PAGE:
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BADA SALUTES FOUNDING MEMBER FRANK PARTRIDGE
For over a century, the Partridge family has been one of Britain’s foremost fine art & antiques dealers. Now, thanks to the current Frank Partridge, great grandson of family patriarch Frank Partridge Snr, we are able to share the family’s remarkable story.
Frank Snr began dealing in English antiques and Chinese porcelain, opening his first shop opposite Christies in King Street in 1900. Soon after, he was visited by William Lever, founder of Lever Brothers the Sunlight Soap manufacturers, and later to become Lord Leverhulme, who became a close friend and regular customer. Indeed, many of the fine items of furniture currently on display at the Port Sunlight Museum were acquired from Partridge’s.
Other notable clients included Scottish shipping magnate Sir William Burrell and eminent US lawyer Samuel Untermyer, who bought large quantities of items which can now be seen in the Burrell Museum, Glasgow and the Metropolitan Museum in New York.
HRH Queen Mary was also a frequent visitor, regularly joining Frank for tea while she viewed the latest additions to his collection, and during this period Partridge’s received the Royal Warrant as Purveyors of Fine Art.
Frank, who lived at Potters Bar, maintained a fitness routine of swimming in his pond for 20 minutes daily and it was this practice which arguably saved his life in 1915. Travelling back from New York with a party of London antique dealers aboard the cruise liner Lusitania, Frank managed to survive for two hours in the freezing Atlantic Ocean, when the ship was torpedoed, before being rescued by an Irish trawler.
Just three years later Frank Partridge would play a pivotal role in the founding of BADA (The British Antique Dealers’ Association), joining forces with fellow leading figures in the fine art and antique community to successfully defeat Prime Minister David Lloyd George’s plans to introduce a tax on antiques.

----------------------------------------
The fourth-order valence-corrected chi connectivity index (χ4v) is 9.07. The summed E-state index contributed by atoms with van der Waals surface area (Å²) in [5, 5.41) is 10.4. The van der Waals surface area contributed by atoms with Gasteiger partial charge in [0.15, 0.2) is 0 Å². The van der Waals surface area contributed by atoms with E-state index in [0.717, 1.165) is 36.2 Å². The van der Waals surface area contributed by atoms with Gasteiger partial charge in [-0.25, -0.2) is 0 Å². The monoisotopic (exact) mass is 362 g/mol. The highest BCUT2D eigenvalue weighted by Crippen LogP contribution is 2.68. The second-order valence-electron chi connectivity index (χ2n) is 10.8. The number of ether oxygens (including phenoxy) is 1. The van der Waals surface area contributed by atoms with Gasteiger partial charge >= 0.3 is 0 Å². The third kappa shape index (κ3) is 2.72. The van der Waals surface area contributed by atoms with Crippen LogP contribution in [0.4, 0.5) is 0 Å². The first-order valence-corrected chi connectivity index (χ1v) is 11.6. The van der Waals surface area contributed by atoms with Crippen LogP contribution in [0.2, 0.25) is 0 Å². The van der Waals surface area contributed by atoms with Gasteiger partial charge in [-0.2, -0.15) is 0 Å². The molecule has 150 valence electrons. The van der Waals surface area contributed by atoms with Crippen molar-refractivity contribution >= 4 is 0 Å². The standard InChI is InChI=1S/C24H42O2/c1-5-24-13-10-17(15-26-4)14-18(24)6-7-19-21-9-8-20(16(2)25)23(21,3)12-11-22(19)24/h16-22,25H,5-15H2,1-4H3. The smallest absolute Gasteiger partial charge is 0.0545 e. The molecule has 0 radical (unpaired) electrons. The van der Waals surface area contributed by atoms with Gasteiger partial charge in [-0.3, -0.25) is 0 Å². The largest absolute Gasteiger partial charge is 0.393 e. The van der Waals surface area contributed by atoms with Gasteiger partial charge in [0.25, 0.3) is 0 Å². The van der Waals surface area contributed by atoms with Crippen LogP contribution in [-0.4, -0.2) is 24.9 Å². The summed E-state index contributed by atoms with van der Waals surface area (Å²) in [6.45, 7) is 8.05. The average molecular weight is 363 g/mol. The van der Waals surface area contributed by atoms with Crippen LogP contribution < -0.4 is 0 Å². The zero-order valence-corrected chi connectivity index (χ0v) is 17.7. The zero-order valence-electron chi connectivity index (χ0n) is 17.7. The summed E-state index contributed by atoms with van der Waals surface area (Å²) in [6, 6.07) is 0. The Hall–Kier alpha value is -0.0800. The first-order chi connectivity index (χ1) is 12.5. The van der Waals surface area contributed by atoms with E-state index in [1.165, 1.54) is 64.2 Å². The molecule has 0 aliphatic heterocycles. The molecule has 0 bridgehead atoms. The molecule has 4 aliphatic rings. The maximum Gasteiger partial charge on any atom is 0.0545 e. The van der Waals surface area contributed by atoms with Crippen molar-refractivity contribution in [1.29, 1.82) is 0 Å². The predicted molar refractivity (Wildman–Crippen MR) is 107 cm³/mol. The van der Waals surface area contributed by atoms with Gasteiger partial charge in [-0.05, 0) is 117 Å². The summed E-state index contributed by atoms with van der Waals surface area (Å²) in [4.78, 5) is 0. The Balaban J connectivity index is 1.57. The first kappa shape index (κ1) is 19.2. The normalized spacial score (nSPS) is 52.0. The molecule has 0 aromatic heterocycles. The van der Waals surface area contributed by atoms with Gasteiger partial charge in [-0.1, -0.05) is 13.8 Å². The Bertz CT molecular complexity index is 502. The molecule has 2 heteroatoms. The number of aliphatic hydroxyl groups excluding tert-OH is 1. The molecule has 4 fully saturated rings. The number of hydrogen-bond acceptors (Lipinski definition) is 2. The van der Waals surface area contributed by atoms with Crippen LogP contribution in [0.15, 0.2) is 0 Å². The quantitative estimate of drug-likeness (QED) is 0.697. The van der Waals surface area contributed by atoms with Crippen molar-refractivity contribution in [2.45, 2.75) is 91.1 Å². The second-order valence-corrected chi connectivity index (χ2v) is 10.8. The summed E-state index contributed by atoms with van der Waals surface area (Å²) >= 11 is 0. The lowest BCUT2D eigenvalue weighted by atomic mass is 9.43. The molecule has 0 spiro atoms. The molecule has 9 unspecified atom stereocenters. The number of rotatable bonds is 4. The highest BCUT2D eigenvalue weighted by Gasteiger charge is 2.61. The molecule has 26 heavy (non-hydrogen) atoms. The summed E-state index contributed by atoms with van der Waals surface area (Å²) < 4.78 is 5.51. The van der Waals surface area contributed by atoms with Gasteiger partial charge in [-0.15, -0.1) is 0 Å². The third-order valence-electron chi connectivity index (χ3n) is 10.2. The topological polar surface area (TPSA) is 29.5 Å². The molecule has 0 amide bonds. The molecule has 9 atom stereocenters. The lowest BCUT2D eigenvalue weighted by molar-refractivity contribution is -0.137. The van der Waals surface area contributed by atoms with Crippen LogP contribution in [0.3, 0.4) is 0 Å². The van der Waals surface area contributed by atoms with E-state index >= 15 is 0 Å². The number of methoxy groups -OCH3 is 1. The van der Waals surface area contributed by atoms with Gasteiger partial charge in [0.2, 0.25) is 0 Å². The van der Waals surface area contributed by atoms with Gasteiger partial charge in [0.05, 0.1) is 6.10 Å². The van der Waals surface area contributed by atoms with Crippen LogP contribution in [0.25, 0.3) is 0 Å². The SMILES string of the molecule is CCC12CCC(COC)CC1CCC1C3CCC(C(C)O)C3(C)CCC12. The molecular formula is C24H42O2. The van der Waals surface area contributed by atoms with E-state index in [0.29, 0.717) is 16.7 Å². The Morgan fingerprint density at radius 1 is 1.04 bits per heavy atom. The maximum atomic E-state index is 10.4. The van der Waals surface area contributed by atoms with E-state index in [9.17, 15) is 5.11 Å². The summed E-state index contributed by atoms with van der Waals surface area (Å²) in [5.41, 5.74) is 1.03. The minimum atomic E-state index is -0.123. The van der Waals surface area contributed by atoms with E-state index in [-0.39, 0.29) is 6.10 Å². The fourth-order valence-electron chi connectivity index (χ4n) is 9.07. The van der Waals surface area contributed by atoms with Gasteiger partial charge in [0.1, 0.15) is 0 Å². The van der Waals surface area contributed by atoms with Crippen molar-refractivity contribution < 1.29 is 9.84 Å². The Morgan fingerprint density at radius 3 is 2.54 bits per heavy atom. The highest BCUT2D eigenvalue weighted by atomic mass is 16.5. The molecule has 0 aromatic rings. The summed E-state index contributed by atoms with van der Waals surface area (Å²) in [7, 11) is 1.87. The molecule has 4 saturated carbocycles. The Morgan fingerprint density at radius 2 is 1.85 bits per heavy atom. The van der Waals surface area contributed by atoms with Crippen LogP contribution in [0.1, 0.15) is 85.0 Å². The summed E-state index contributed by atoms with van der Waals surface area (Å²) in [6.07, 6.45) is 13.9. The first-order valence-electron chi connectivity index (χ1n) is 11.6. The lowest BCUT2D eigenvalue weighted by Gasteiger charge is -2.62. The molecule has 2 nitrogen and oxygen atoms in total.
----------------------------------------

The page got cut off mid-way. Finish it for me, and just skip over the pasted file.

Sadly, more misfortune befell Partridge’s during the blitz in 1942 when a bomb fell directly on the company’s King Street premises, destroying all the stock in the building. Fortunately, Frank had the foresight to keep some stock out of London and the business continued from rented premises.
In 1944, with the war almost at an end, Frank took out a lease on London’s first purpose built art Gallery at 144-146 New Bond Street, formerly the home of renowned picture dealers and fellow BADA members Colnaghi & Co.
The business continued to flourish with Frank’s eldest son Leo opening Partridge’s New York gallery, while younger son Claude remained in London, working with his father to introduce a new department dealing in French furniture.
Claude’s son John took over the business in 1958 and was joined by his eldest son Frank in 1980 as Partridge’s grow from strength to strength, adding a new department dealing in silver and becoming a public company listed on the stock exchange.
After acquiring the Thomas Gilding and Woodcarving firm, Partridge gained more acclaim when Thomas were awarded a contract to be one of the principal workshops involved in the restoration of Windsor Castle, which was extensively damaged by fire in 1992.
Thomas were able to make and restore all the missing parts to the set of Carlton House Trophies and were rewarded for their efforts with the Royal Warrant, while both Her Majesty the Queen and the Queen Mother made visits to the workshop.
By the year 2000, Partridge’s had dealt in over 26,000 works of art and had sold items to most of the world’s major Museums that have collections of decorative arts. After the sale of the company in 2004, Frank Snr’s great grandson Frank Partridge started his own business, exhibiting annually at the BADA Fair, Masterpiece and the International Fine Art & Antique Dealers Show, New York.
Frank’s new premises at Frederic Mews are filled with many interesting treasures of 18th century English & French furniture and works of Art. The Gallery, which was created by Robin Kern of distinguished furniture dealers Hotspur, is open by appointment only.
Frank and Susan Partridge next to a portrait of Frank Partridge Snr.
Frank Partridge Gallery (Exterior)
Frank Partridge Gallery